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Low Interest in Gonzales Controversy

Only half of Americans are following story closely

GALLUP NEWS SERVICE

PRINCETON, NJ -- Congress will begin formal hearings on Thursday (postponed from Tuesday) into the U.S. Justice Department's firing of eight U.S. attorneys, but a new USA Today/Gallup poll shows that only about half of Americans are closely following the news about the situation closely. That's below average for news stories Gallup has measured over the years. There is also no strong sense from the public that Attorney General Alberto Gonzales should or should not resign as a result of the controversy. Americans who have an opinion split about evenly on the issue. At the same time, Gonzales gets a low job approval rating for the way he is handling his job.

Following How Closely?

Only 53% of Americans are following the Justice Department controversy either very or somewhat closely:

How closely have you been following the news about the U.S. Justice Department in Washington dismissing eight U.S. attorneys -- very closely, somewhat closely, not too closely, or not at all?

Very closely

Somewhat closely

Not too closely

Not at all

No opinion

%

%

%

%

%

2007 Apr 13-15

15

38

29

18

*

 

 

 

 

 

2007 Mar 23-25

14

32

31

22

1

* = Less than 0.5%

Despite the high visibility of this story in recent weeks, the attention Americans are paying to it is not high by historical standards. The average "closely followed" on stories Gallup has tracked over the past decade and a half is 60%, putting this story below average.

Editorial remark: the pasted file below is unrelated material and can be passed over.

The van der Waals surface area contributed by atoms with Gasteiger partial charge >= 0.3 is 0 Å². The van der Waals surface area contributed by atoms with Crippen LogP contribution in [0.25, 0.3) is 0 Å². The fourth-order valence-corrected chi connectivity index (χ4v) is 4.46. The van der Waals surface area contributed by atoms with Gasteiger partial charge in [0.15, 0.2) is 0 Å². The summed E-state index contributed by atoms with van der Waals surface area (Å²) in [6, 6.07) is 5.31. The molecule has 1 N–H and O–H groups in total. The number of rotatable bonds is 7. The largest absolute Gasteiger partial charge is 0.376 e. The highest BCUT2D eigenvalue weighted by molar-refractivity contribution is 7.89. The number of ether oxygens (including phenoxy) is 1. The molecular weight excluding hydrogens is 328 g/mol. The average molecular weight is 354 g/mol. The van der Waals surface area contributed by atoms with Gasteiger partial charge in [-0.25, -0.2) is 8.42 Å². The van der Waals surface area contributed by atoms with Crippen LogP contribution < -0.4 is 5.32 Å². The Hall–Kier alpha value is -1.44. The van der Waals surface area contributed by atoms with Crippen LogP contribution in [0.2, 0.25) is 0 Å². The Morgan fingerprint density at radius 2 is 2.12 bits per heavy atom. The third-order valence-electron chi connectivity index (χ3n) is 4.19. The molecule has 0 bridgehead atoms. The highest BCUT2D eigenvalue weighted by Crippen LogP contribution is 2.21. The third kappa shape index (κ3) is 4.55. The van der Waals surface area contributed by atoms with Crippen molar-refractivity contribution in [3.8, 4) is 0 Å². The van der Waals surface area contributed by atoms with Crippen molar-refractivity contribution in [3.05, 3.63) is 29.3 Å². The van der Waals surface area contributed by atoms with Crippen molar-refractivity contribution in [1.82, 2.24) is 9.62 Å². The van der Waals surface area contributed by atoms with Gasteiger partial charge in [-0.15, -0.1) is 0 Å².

The firing of the U.S. attorneys has become a highly charged partisan issue, with Attorney General Gonzales forced to respond to and testify before the Democratic-chaired Senate Judiciary Committee. Still, there is very little difference in the attention being paid to the story by partisanship. Republicans are no more or less likely to be following the story than Democrats.

Should Gonzales Resign?

Americans split roughly equally in their opinion on whether Gonzales should resign as a result of his handling of the dismissals. About one in five Americans do not have an opinion:

Do you think Attorney General Alberto Gonzales should or should not resign over his handling of these dismissals?

Yes, should

No, should not

No opinion

%

%

%

2007 Apr 13-15

41

37

22

 

 

 

2007 Mar 23-25

38

38

24

There are predictable partisan differences in response to this question. A slight majority of Republicans say that Gonzales should not resign, while a larger majority of Democrats say that he should.

Those who have been following the story closely are more likely than average to say that Gonzales should resign:

Subpoena

Americans have little problem with the idea of Congress subpoenaing the Justice Department to hand over documents in this case:

Do you approve or disapprove of Congress issuing a subpoena forcing the Justice Department to hand over documents in the investigation into these dismissals?

Approve

Disapprove

No opinion